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Life Sciences - Health - 04.10.2017
Cell death by necrosis is not an accidental process
Cell death by necrosis is not an accidental process
Drosophila testes visualized by confocal microscopy. Necrotic germ cells are visualized in red (white arrowheads), cell nuclei in blue. Victor Girard Cell death allows elimination of supernumerary cells during development or of abnormal cells throughout life. Physiological cell death is tightly regulated to prevent pathologies such as degenerative diseases or cancers, which often occur due to excessive or absent cell death, respectively.

Health - Psychology - 02.10.2017
Prenatal exposure to endocrine disruptors and behavioral problems in children
An epidemiological study carried out by Inserm on families from the EDEN cohort (500 boys born between 2003 and 2006 and their mothers) shows that exposure during pregnancy to certain phenols and phthalates is associated with behavioral problems in boys between 3 and 5 years of age. The most worrying compounds in this respect are bisphenol A, triclosan and dibutyl phthalate (DBP).

Health - Life Sciences - 28.09.2017
How do arteries protect themselves from atherosclerosis?
Associated with an aging population and the development of metabolic syndrome, atherosclerosis is a leading cause of death worldwide. Researchers from Inserm Unit 970, the "Paris Cardiovascular Research Center" (Inserm/Université Paris Descartes), have succeeded in revealing the mechanisms underlying the formation of atherosclerotic plaques.

Health - Life Sciences - 21.09.2017
"Humanized" Mouse Model Developed to Study Hepatitis B Infection
The ANRS consortium "Humanized Mouse Models for Viral Hepatitis"1, made up of 6 teams of researchers, has developed a mouse model for studying the interaction between the immune system and the liver following infection by the hepatitis B virus. This research, coordinated by Dr. Hélène Strick-Marchand (Inserm joint unit 1223, "Physiopathology of the Immune System", Institut Pasteur), responds to a real lack of animal models for studying this disease and thus opens up the possibilities for evaluating new therapeutic strategies.

Health - 13.09.2017
Researchers Warn About Mixtures of Endocrine Disruptors During Pregnancy
A new study led by Inserm researchers from Irset, the Research Institute for Environmental and Occupational Health, [1 ] shows for the first time in humans that simultaneous exposure to endocrine disruptors exacerbates the effects observed from exposure to each chemical independently. This study focused principally on the human fetal testes and the potential consequences of these mixtures on development of the reproductive system, as the selected chemicals inhibited testosterone production.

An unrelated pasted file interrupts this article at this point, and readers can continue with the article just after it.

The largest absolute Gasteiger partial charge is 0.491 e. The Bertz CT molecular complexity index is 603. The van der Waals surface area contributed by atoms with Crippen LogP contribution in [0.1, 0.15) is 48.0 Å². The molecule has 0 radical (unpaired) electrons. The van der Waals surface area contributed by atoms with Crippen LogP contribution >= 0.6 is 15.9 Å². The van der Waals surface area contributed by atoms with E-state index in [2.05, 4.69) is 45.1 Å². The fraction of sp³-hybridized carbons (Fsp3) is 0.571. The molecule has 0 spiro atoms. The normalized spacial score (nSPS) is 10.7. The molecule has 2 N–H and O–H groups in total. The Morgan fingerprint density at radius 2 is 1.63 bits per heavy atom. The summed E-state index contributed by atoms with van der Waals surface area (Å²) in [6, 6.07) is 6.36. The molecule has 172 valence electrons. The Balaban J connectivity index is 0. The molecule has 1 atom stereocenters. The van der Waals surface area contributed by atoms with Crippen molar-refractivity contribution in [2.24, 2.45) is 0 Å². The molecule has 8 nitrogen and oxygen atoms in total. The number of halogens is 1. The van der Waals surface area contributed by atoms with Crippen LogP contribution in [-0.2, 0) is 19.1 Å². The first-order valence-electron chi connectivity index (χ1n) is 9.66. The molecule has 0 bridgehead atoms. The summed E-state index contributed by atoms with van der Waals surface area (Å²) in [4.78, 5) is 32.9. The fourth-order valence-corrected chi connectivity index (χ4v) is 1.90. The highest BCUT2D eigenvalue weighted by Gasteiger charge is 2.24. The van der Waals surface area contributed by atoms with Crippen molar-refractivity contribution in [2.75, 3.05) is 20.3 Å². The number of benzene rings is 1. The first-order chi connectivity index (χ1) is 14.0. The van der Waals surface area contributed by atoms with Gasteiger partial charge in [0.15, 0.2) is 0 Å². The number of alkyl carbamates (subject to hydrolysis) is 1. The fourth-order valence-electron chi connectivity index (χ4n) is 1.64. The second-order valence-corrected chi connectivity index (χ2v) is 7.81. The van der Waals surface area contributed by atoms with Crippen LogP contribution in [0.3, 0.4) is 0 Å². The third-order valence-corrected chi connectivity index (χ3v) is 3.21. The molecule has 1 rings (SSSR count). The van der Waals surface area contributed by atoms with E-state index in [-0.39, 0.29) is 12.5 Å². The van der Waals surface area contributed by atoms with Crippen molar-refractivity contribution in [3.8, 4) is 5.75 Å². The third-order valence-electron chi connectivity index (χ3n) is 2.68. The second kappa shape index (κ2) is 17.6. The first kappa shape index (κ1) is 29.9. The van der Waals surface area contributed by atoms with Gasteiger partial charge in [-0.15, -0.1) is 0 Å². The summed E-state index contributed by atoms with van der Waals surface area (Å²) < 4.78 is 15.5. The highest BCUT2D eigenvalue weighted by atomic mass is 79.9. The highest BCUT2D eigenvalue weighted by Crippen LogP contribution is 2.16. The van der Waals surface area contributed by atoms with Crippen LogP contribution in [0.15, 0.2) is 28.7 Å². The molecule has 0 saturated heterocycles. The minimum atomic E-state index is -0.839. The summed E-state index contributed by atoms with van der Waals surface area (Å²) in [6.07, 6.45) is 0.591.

Health - Life Sciences - 08.09.2017
Animal welfare : Potential new indicator of chronic stress in horses
Animal welfare : Potential new indicator of chronic stress in horses
Cortisol is generally considered to be a stress hormone because its levels rise during episodes of acute stress. Yet its relationship to chronic stress is less clear. Researchers from the Éthologie Animale et Humaine laboratory (CNRS / Université de Rennes 1 /Université of Caen) and the Research Institute for Environmental and Occupational Health (INSERM /Université de Rennes 1), in collaboration with the University of Veterinary Medicine in Vienna, have linked lower cortisol levels to states of chronically poor welfare in adult horses observed under their usual living conditions.

Health - 04.09.2017
Schizophrenia: the link between personality disorders and the perception of time
A recent study conducted by Anne Giersch and her team of researchers (Inserm Unit 1114 /University of Strasbourg) showed that some people with schizophrenia are unable to perceive and anticipate the passage of time. These results, published in the Scientific Reports journal, also reveal a link between fragile temporal prediction and minimal self disorders (self-perception, "I am here, now").

Life Sciences - Health - 01.09.2017
The bacteria responsible for Legionellosis modulates the host cell metabolism to its advantage
The bacteria responsible for Legionellosis modulates the host cell metabolism to its advantage
Scientists at the Institut Pasteur, CNRS and Inserm, together with a team from Switzerland*, have shown that the bacterial pathogen Legionella pneumophila (the causative agent of Legionnaires' disease or legionellosis) has developed a specific strategy to target the host cell mitochondria, the organelles in charge of cellular bioenergetics.

Life Sciences - Health - 11.08.2017
Testicular macrophages are guardians of fertility
Testicular macrophages are guardians of fertility
The origin, development, and characteristics of two types of testicular macrophage have been described by a CNRS team at the Centre d'Immunologie de Marseille-Luminy (CNRS / INSERM / Aix-Marseille University). To elucidate the nature of these immune cells, the researchers used a novel cell tracing method.